But what about social media? Can resources like Twitter and Facebook be effective health tools? It depends. When it comes to modifying behavior, social media may not be a panacea. In fact, it appears to be only modestly effective. However, some research shows patients actually use social media primarily for increasing knowledge, exchanging advice, and for garnering social support. Case in point, many participants in the Twitter community Breast Cancer Social Media (#BCSM) reported improved anxiety. Moreover, participation resulted in increased self-advocacy, with 31% of people seeking a second opinion or bringing additional information to the attention of their primary treatment team.
I am not a techie; my Galaxy S3 would concur. Nonetheless, I’ve seen the benefit of social media during my tenure with ABC News. As a member of the “Medical Unit,” I made my foray into Twitter, serving as a panelist for Dr. Besser’s Twitter chat (@abcDrBchat). Our topics included rare diseases and colon cancer. With the help of distinguished guests like the National Organization for Rare Disorders and the American Gastroenterology Association, we orchestrated several 1-hour long Twitter sessions, addressing patient-centered questions. As a result, patients bonded, financial and social resources were shared, and awareness was amplified. (The rare disease chat garnered 23.5 million potential impressions). The cherry on top was a tweet from a participant informing us that our dialogue had persuaded her to get a colonoscopy.
While news outlets are progressively turning to social media, their bread and butter remains television. But is local television news an adequate source of health news? The short answer is probably not. In a study examining 1,863 news stories, only 10% focused on health topics, with 45% lasting less than 30 seconds. This certainly is not enough time to offer nuance. Though it’s an important topic, try finding a news story on bowel disease airing during the dinner hour; you’ll probably strike out.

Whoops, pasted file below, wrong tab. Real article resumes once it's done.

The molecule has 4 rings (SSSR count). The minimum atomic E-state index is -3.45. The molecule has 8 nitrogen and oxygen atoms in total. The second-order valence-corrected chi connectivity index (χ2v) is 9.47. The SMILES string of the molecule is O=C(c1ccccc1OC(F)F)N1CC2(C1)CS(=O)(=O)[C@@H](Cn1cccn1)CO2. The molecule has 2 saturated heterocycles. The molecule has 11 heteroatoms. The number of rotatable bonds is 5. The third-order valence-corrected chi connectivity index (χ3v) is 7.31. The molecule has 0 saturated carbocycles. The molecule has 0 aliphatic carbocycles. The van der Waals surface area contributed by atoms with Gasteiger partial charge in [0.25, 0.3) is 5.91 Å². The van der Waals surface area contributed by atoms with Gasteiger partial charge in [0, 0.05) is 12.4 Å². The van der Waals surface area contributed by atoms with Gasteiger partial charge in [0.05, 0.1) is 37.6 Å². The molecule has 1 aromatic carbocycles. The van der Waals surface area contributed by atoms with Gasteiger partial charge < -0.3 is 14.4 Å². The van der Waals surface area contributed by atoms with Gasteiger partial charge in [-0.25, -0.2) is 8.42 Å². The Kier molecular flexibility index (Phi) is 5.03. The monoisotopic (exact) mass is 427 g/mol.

Assessment and Plan
Healthcare-seeking patients have to navigate a sea of “alternative facts.” Fortunately, we can and should help steer the ship. The trick is having a stockpile of good resources at your disposal. Remember, well-designed handouts/leaflets can improve health outcomes, so start your collection now. For those abstaining from social media, now might be the time to dip your toes in the water. Though tweeting isn’t everyone’s cup of tea, knowing the platform can help when referring patients to reputable online healthcare agencies and advocacy groups. In certain instances, social media has been shown to quell illness-related anxiety and empower patients to take action.
If you don’t like the health news permeating cyberspace, the landscape is ripe for change, so lace up your sneakers and get to it.
Weston Bettner, MD, is an internist in Baltimore, MD and a 2016–17 Doximity Fellow.